HI-HO, INTO THE WOODS WE GO
The Carstairs Tract Universal Hiking Trails, Northumberland County Forest
Northumberland County is blessed with a variety of hiking trails, but not all of these trails are alike. The Carstairs Tract trails were specifically designed and built to be universally accessible - not only to traditional hikers, but also to those who use wheelchairs, canes, walkers, and other mobility devices. The trails are nice and wide, and level, with a solid crushed gravel base. This makes them ideal not only for those who have a little more difficulty getting around, but also for small children.
This plot of land was willed to Northumberland County by the Carstairs Estate in 1948. Since then, it has had an interesting history. At one point in time, the land was farmed. When the County took control of it in 1948, they planted an arboretum. But the arboretum didn’t work out so well, so the land was then replanted with red and white pine, white spruce and european larch in 1950. The property is now home to a variety of trees, including Hobblebush, Chinquapin Oak and Horse Chestnut, as well as many native species.
As a result, gorgeous tall trees now majestically tower overhead as you enjoy the trails, and embrace the beauty created by others hard work.
There are four different trail loops at Carstairs, each of them branching off a common trail, and ranging from a relatively short 0.8km on the White Spruce Loop, to the White Pine Loop, which is the longest at 2.2km.
While these trails are much shorter than other hiking trails in Northumberland County, this makes them ideal not only for older hikers, but also for families with young children. These trails are level (no steep hills to climb), and short enough that little children with little legs can walk them without getting tired.
There are lots of benches liberally situated throughout, should you wish to take a load off. And all of the trails are very well marked. You could not get lost on these trails even if you tried …we tried.
One of the best parts about the Carstairs trails are the interpretive plaques that have been placed throughout, that provide interesting educational opportunities for all ages and helping to identify different tree species that are found on the walks.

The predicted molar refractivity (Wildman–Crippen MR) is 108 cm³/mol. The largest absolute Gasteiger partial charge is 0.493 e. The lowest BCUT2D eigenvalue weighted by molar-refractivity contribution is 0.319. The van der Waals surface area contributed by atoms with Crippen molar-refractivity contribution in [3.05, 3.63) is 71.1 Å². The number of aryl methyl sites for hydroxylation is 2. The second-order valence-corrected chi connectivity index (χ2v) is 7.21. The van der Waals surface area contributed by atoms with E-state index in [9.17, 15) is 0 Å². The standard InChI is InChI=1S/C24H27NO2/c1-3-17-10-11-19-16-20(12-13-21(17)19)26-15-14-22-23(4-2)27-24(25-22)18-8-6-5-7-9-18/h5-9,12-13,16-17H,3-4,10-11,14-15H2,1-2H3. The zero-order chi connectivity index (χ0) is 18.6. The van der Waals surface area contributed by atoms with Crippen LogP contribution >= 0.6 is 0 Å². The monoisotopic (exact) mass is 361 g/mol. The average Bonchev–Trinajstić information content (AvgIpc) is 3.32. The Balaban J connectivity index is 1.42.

Also this bendy tree… sad tree…or bad back back tree…or bending down to pick something up tree, on the White Spruce Loop. Any way you look at it, this overly dramatic conifer just kinda does it’s own thing, which is why we love it.
We were able to venture into the woods and onto the Carstairs trails a few times this winter, both on foot and also on snowshoe.
Every time, we found ourselves pausing at the plaques and learning about the various identifying markers for the trees standing before us. Along the way, we also did a bit of tree hugging, and practiced our bench sitting (we are expert bench sitters).
What a joy to not only be able to spend time out in the peaceful woods, listening to birds under a full canopy of branches, but to also learn about the various species in those woods at the same time. Because of these interpretive plaques, Sarah is now able
to confidently identify a hemlock tree, should she ever need to pick one out of a line up. And in addition to her finely honed bench sitting skills, Sara has also mastered the art of rock perching. See? You can learn lots of new things in the woods!
The Carstairs trails are the ones we recommend for families with young kids, and for those who love being out in nature, but might be a little wary at being alone in the woods. They are also great for people who want to get out in nature but are short on time. Check out Carstairs and let us know what you think.